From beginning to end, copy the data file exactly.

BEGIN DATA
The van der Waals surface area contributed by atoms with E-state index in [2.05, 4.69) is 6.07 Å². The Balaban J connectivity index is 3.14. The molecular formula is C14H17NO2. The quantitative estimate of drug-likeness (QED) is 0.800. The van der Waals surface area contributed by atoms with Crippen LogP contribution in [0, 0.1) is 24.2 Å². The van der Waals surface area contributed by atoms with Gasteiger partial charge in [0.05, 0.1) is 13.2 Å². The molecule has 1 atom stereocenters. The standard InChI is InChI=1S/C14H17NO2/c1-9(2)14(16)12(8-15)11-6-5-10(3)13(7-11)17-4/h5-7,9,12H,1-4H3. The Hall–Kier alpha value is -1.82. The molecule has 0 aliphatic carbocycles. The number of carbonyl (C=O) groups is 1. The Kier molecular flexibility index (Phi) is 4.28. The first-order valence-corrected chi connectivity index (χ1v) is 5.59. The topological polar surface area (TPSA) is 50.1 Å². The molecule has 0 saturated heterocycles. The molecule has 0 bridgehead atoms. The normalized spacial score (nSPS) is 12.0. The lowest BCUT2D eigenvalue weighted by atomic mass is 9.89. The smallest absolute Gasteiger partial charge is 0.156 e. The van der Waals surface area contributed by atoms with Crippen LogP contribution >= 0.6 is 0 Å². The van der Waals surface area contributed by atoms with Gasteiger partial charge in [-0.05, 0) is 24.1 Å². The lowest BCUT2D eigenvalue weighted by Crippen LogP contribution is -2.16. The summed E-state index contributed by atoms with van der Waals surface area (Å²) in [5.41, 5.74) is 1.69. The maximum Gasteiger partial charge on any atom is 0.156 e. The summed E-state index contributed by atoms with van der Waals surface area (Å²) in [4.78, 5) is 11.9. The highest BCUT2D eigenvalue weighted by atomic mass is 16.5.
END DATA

The van der Waals surface area contributed by atoms with E-state index in [2.05, 4.69) is 6.07 Å². The Balaban J connectivity index is 3.14. The molecular formula is C14H17NO2. The quantitative estimate of drug-likeness (QED) is 0.800. The van der Waals surface area contributed by atoms with Crippen LogP contribution in [0, 0.1) is 24.2 Å². The van der Waals surface area contributed by atoms with Gasteiger partial charge in [0.05, 0.1) is 13.2 Å². The molecule has 1 atom stereocenters. The standard InChI is InChI=1S/C14H17NO2/c1-9(2)14(16)12(8-15)11-6-5-10(3)13(7-11)17-4/h5-7,9,12H,1-4H3. The Hall–Kier alpha value is -1.82. The molecule has 0 aliphatic carbocycles. The number of carbonyl (C=O) groups is 1. The Kier molecular flexibility index (Phi) is 4.28. The first-order valence-corrected chi connectivity index (χ1v) is 5.59. The topological polar surface area (TPSA) is 50.1 Å². The molecule has 0 saturated heterocycles. The molecule has 0 bridgehead atoms. The normalized spacial score (nSPS) is 12.0. The lowest BCUT2D eigenvalue weighted by atomic mass is 9.89. The smallest absolute Gasteiger partial charge is 0.156 e. The van der Waals surface area contributed by atoms with Crippen LogP contribution >= 0.6 is 0 Å². The van der Waals surface area contributed by atoms with Gasteiger partial charge in [-0.05, 0) is 24.1 Å². The lowest BCUT2D eigenvalue weighted by Crippen LogP contribution is -2.16. The summed E-state index contributed by atoms with van der Waals surface area (Å²) in [5.41, 5.74) is 1.69. The maximum Gasteiger partial charge on any atom is 0.156 e. The summed E-state index contributed by atoms with van der Waals surface area (Å²) in [4.78, 5) is 11.9. The highest BCUT2D eigenvalue weighted by atomic mass is 16.5.